Hemophagocytic lymphohistiocytosis (HLH) is a rare but potentially fatal condition in which certain white blood cells (histiocytes and lymphocytes) build up in and damage organs, including the bone marrow, liver, and spleen, and destroy other blood cells.
- HLH most commonly affects infants and young children.
- Certain aspects of immune function, such as natural killer cell and cytotoxic T-cell activity, are abnormal in HLH.
- HLH may be inherited (familial) or caused by another condition (secondary), such as infection. Familial HLH usually affects children under 1 year of age, while the secondary form typically occurs after age 6. A genetic cause is identified in most,
but not all, cases of familial HLH.
Hemophagocytic Lymphohistiocytosis Treatment at Dana-Farber/Boston Children's
Children and teens with HLH are treated at the Dana-Farber/Boston Children's Histiocytosis Program, one of the top centers worldwide focused on these rare conditions.
At the core of the treatment team are hematologists and oncologists who specialize in treating children with histiocytosis. Because many organ and body systems may be involved with the disease, a patient’s treatment team may also include dermatologists,
pulmonologists, endocrinologists, gastroenterologists, neurologists, dentists, orthopedic surgeons, neurosurgeons, radiologists, and radiation oncologists. All senior medical staff participate in clinical research activities, so our patients have
access to the very best and up-to-date treatments available.
Symptoms and Diagnosis
The symptoms of HLH include:
- Cytopenias—low count of one or more of the types of blood cells:
- Neutropenia: low count of white blood cells that fight infection
- Anemia: low count of red blood cells that carry oxygen
- Thrombocytopenia: low count of platelets that prevent bleeding
- Enlarged liver and/or spleen
- Abdominal distension, abdominal pain
- Weight loss, failure to thrive
- Enlarged lymph nodes
Children with HLH may also have central nervous system symptoms, including headache, irritability, sleepiness, or seizures.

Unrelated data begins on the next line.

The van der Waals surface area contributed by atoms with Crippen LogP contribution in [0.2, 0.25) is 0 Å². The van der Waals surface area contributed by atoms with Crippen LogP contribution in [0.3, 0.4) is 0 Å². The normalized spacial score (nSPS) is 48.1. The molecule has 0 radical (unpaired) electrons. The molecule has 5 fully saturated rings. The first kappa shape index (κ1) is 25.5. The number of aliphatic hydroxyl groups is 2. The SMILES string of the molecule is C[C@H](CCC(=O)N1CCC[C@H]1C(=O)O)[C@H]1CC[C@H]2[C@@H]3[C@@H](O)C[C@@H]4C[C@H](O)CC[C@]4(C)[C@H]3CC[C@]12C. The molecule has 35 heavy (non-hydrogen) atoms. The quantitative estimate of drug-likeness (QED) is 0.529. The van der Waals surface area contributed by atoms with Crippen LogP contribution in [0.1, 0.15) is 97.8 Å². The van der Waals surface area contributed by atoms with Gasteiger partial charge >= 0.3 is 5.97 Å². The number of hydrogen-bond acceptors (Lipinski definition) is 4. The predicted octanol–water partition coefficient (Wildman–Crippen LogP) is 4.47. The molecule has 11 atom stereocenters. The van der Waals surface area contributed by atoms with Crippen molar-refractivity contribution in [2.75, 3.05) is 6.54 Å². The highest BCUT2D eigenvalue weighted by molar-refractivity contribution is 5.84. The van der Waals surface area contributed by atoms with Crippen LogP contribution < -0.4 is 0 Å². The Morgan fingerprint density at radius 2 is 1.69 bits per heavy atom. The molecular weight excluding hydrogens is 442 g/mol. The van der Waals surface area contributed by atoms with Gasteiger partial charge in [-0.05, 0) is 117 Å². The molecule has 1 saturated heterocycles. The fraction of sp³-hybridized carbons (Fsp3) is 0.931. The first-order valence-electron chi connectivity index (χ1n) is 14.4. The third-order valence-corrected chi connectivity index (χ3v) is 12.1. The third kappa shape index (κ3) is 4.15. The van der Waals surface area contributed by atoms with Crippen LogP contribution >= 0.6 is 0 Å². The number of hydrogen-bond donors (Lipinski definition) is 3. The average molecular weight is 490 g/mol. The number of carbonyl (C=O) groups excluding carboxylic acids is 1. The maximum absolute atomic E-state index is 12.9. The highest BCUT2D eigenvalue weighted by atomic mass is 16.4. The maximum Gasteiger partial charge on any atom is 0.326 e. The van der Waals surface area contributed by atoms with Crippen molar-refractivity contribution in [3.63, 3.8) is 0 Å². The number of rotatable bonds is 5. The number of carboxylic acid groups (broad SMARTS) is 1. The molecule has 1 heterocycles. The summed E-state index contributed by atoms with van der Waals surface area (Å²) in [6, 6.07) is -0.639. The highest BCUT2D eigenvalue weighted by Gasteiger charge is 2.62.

Doctors usually diagnose HLH with:
- Blood tests
- Bone marrow biopsy
- Spinal tap (also called lumbar puncture)
Treatment and Care
HLH may be fatal if untreated. Rapid diagnosis and early therapy are key. The most common treatments include:
- Steroid medication, such as dexamethasone
- Chemotherapy, such as etoposide
- Chemotherapy administered directly into the spinal fluid (also called intrathecal therapy)
- Immunosuppressive medications, such as cyclosporine
- Immunoglobulin, a substance made from human blood plasma that contains antibodies
- Antibiotics or antiviral medications to prevent or treat infections
- Stem cell transplant
Familial HLH is fatal without treatment, with median survival of about two to six months. Chemotherapy and/or immunotherapy temporarily control the disease, but symptoms inevitably return. Stem cell transplant is the only way to cure familial HLH. The
five-year survival rate for children who have undergone a stem cell transplant is 66 percent. Infections, especially fungal infections, are an important cause of death in children with HLH.
Secondary HLH can be effectively treated with chemotherapy and/or immunotherapy medications. Stem cell transplant is not necessary in most cases of secondary HLH. However,
children without a known genetic cause for the HLH who experience progressive or recurrent disease are candidates for stem cell transplant.